The divisiveness of religion


Below is another reflection I wrote for class that contextualizes some of my experiences in India with readings and class discussions:


Through our past two weeks of class, religion, especially pertaining to communalism, has been a common thread throughout our discussions.  Several of the readings have either touched on or gone into great depth on the significance of religion in India and just by living here it is apparent everywhere you go.  Just in everyday life there are roadside shrines and outward displays of religion through dress.  The piece I found most interesting was the Shashi Tharoor chapter titled “Unity, Diversity, and Other Contradictions,” which pointed out the simultaneous logic and irony of India’s pluralist society.  He begins with a discussion of the many definitions of secularism, an area that we spent a lot of time on in class.  When the term was searched, we found two different definitions of secularism.  However, they both had the underlying thread of “not religious.”  Tharoor points out the incongruences of the Indian perception of the term, which is often equated with pluralism, or the accepting of all religious (aka religious tolerance).  He says, “secularism in India did not mean irreligiousness, which even avowedly atheist parties like the Communists or the southern Dravida Munnetra Kazhagam (DMK) found unpopular among their voters; rather it meant, in the Indian tradition, pluri-religiousness,” (Tharoor 53).  This distinction is important since it shows the underlying differences between India’s model of government and that of the United States.  The US is secularist in the sense that religion (supposedly) has no effect on the state or governance.  On the other hand, India tries to include multiple religious by creating religious codes.  Tharoor does not specifically cite the codes, but he does allude to them with his mention of Muslim marriage laws (Tharoor 54).  He does not go into depth on whether they are beneficial or not, but I don’t think you can deny that this causes division.  Rather than viewing the country as a single entity, each sect is seen as separate.  As a result, groups form that lead to communalism.

Another interesting part of the Tharoor reading that I related to was his discussion of Hinduism and its relation to fundamentalism.  I have grown up with a similar ideology in that Hinduism is not really a religion, but a way of life.  It has doctrines that teaches life philosophy, but it does not dictate a supreme being that one should worship.  Only through different interpretations and followings have certain gods gained followings.  The important thing is to worship some form of god that you believe in since the idea is that all gods are one.  Tharoor basically says the same thing in stating, “Hinduism, however, asserts that all ways of belief are equally valid, and Hindus readily venerate the saints, and the sacred objects, of other faiths,” (Tharoor 57).  He rightly states that it follows that such a religion, or rather belief system, cannot lend itself to fundamentalism.  The issue is that over time the concept of Hinduism has been distorted by its need to be categorized as a religion, which has caused division and even violence.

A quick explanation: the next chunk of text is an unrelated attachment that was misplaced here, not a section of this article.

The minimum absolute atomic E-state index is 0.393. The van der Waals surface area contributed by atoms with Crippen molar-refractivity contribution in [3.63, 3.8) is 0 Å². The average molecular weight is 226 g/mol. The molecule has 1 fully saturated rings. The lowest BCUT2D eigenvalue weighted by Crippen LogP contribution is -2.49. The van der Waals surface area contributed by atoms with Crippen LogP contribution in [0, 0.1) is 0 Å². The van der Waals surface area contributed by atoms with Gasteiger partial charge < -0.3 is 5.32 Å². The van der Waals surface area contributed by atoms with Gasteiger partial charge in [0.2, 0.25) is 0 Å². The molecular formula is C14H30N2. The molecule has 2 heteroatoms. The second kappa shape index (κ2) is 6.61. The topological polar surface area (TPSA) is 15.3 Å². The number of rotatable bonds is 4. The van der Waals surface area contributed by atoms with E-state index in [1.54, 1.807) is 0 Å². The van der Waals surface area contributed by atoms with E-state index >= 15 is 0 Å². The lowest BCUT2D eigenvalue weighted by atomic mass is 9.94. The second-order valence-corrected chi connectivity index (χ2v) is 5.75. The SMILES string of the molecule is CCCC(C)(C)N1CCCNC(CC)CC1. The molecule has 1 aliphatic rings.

One such example we discussed in class was the violence against Sikhs in Delhi after the assassination of Indira Gandhi in the Amitav Ghosh article.  I thought the article was written really well and the time he took to put his thoughts into words showed.  Some others in class brought up how they thought he was talking from a point of privilege, but I think there’s value in hearing from all perspectives.  He obviously still had insight to add and his experiences in the bus with the Sikh man and his friend’s neighbors demonstrated real fear and tension.  To claim that he is speaking from a point of privilege is to belittle those valid thoughts and experiences on the basis that he has money.  Others thought that the article would not be met with good reception from Sikh families, but I disagree.  If I were in the place of the families affected, I’d appreciate Ghosh’s positive message of unity and his role in helping fellow Indians stay out of harm’s way.  Just because he did not describe the pain of the Sikh community in detail does not make his article insensitive—it’s just his perspective.  He is not Sikh so he could not write from such a perspective.  I enjoyed reading the piece since it was both realistic and optimistic: it recognized the nation’s flaws but also inspired hope for the future. (Ghosh)

Therefore, religion causing division has been a recurring theme in our readings.  Root causes and examples have been discussed with optimism for the future in mind, but it is easier to discuss than resolve the issue.  Changing public opinion will take a lot more than a politician (Tharoor) writing about it, especially when we have such a religiously polarizing party currently in power.  Hopefully, the conversation about communalism and the resulting violence will continue and eventually religion will be used solely as a unifying factor and not a divisive one, but until then it is good to be aware of the current issues facing Indian society today.

[1] Ghosh, Amitav. “The Ghosts of Mrs. Gandhi.” The New Yorker, 17 July 1995.

[2] Tharoor, Shashi. “Unity, Diversity, and Other Contradictions.” India: From Midnight to the Millennium and beyond. New Delhi: Penguin India, 2007. 51-79. Print.


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